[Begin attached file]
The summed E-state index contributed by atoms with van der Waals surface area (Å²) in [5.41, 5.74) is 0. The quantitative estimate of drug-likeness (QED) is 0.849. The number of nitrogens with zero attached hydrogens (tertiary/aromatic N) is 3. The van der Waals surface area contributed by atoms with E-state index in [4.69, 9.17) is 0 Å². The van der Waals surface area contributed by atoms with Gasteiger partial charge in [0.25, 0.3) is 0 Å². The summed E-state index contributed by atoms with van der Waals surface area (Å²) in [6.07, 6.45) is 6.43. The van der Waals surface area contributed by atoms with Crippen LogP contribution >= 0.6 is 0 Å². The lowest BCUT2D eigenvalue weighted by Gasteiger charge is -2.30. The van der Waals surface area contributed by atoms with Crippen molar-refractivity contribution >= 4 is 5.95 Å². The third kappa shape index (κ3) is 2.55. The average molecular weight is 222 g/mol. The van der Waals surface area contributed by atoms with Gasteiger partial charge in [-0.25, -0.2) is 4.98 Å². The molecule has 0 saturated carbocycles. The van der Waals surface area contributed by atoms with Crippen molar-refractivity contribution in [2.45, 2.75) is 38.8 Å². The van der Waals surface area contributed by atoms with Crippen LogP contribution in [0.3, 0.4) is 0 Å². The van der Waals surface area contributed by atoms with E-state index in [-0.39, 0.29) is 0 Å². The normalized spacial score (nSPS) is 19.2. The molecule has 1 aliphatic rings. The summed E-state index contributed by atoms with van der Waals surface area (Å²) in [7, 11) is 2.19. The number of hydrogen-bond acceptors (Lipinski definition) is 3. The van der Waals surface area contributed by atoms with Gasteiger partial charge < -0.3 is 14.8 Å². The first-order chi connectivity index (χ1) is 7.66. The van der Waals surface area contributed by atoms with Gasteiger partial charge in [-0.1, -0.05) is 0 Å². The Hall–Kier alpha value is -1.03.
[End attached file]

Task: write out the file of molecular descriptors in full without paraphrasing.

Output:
The summed E-state index contributed by atoms with van der Waals surface area (Å²) in [5.41, 5.74) is 0. The quantitative estimate of drug-likeness (QED) is 0.849. The number of nitrogens with zero attached hydrogens (tertiary/aromatic N) is 3. The van der Waals surface area contributed by atoms with E-state index in [4.69, 9.17) is 0 Å². The van der Waals surface area contributed by atoms with Gasteiger partial charge in [0.25, 0.3) is 0 Å². The summed E-state index contributed by atoms with van der Waals surface area (Å²) in [6.07, 6.45) is 6.43. The van der Waals surface area contributed by atoms with Crippen LogP contribution >= 0.6 is 0 Å². The lowest BCUT2D eigenvalue weighted by Gasteiger charge is -2.30. The van der Waals surface area contributed by atoms with Crippen molar-refractivity contribution >= 4 is 5.95 Å². The third kappa shape index (κ3) is 2.55. The average molecular weight is 222 g/mol. The van der Waals surface area contributed by atoms with Gasteiger partial charge in [-0.25, -0.2) is 4.98 Å². The molecule has 0 saturated carbocycles. The van der Waals surface area contributed by atoms with Crippen molar-refractivity contribution in [2.45, 2.75) is 38.8 Å². The van der Waals surface area contributed by atoms with Crippen LogP contribution in [0.3, 0.4) is 0 Å². The van der Waals surface area contributed by atoms with E-state index in [-0.39, 0.29) is 0 Å². The normalized spacial score (nSPS) is 19.2. The molecule has 1 aliphatic rings. The summed E-state index contributed by atoms with van der Waals surface area (Å²) in [7, 11) is 2.19. The number of hydrogen-bond acceptors (Lipinski definition) is 3. The van der Waals surface area contributed by atoms with Gasteiger partial charge < -0.3 is 14.8 Å². The first-order chi connectivity index (χ1) is 7.66. The van der Waals surface area contributed by atoms with Gasteiger partial charge in [-0.1, -0.05) is 0 Å². The Hall–Kier alpha value is -1.03.